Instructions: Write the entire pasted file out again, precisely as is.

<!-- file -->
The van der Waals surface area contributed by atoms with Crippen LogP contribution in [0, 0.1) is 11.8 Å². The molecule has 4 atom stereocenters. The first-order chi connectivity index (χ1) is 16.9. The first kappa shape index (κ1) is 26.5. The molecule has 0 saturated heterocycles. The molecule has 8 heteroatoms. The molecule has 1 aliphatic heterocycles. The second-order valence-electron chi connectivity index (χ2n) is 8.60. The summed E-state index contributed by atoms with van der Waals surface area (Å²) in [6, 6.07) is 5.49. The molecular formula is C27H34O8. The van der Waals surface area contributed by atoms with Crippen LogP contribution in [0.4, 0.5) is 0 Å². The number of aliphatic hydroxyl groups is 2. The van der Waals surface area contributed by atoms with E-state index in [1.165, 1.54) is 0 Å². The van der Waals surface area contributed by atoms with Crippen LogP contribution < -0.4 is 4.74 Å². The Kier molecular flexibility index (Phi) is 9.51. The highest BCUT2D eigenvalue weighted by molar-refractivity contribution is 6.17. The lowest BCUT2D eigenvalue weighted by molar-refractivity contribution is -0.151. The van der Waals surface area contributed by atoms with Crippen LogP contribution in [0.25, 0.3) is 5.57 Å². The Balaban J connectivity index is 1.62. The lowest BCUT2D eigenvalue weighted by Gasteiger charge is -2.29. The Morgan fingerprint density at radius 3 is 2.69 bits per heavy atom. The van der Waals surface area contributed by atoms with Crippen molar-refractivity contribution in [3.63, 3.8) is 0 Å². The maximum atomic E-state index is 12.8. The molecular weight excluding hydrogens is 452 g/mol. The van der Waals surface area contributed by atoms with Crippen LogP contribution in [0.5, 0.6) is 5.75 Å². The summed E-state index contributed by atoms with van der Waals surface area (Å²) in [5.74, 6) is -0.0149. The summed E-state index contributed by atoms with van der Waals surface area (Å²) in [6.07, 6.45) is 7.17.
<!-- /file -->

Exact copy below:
The van der Waals surface area contributed by atoms with Crippen LogP contribution in [0, 0.1) is 11.8 Å². The molecule has 4 atom stereocenters. The first-order chi connectivity index (χ1) is 16.9. The first kappa shape index (κ1) is 26.5. The molecule has 0 saturated heterocycles. The molecule has 8 heteroatoms. The molecule has 1 aliphatic heterocycles. The second-order valence-electron chi connectivity index (χ2n) is 8.60. The summed E-state index contributed by atoms with van der Waals surface area (Å²) in [6, 6.07) is 5.49. The molecular formula is C27H34O8. The van der Waals surface area contributed by atoms with Crippen LogP contribution in [0.4, 0.5) is 0 Å². The number of aliphatic hydroxyl groups is 2. The van der Waals surface area contributed by atoms with E-state index in [1.165, 1.54) is 0 Å². The van der Waals surface area contributed by atoms with Crippen LogP contribution < -0.4 is 4.74 Å². The Kier molecular flexibility index (Phi) is 9.51. The highest BCUT2D eigenvalue weighted by molar-refractivity contribution is 6.17. The lowest BCUT2D eigenvalue weighted by molar-refractivity contribution is -0.151. The van der Waals surface area contributed by atoms with Crippen LogP contribution in [0.25, 0.3) is 5.57 Å². The Balaban J connectivity index is 1.62. The lowest BCUT2D eigenvalue weighted by Gasteiger charge is -2.29. The Morgan fingerprint density at radius 3 is 2.69 bits per heavy atom. The van der Waals surface area contributed by atoms with Crippen molar-refractivity contribution in [3.63, 3.8) is 0 Å². The maximum atomic E-state index is 12.8. The molecular weight excluding hydrogens is 452 g/mol. The van der Waals surface area contributed by atoms with Crippen LogP contribution in [0.5, 0.6) is 5.75 Å². The summed E-state index contributed by atoms with van der Waals surface area (Å²) in [5.74, 6) is -0.0149. The summed E-state index contributed by atoms with van der Waals surface area (Å²) in [6.07, 6.45) is 7.17.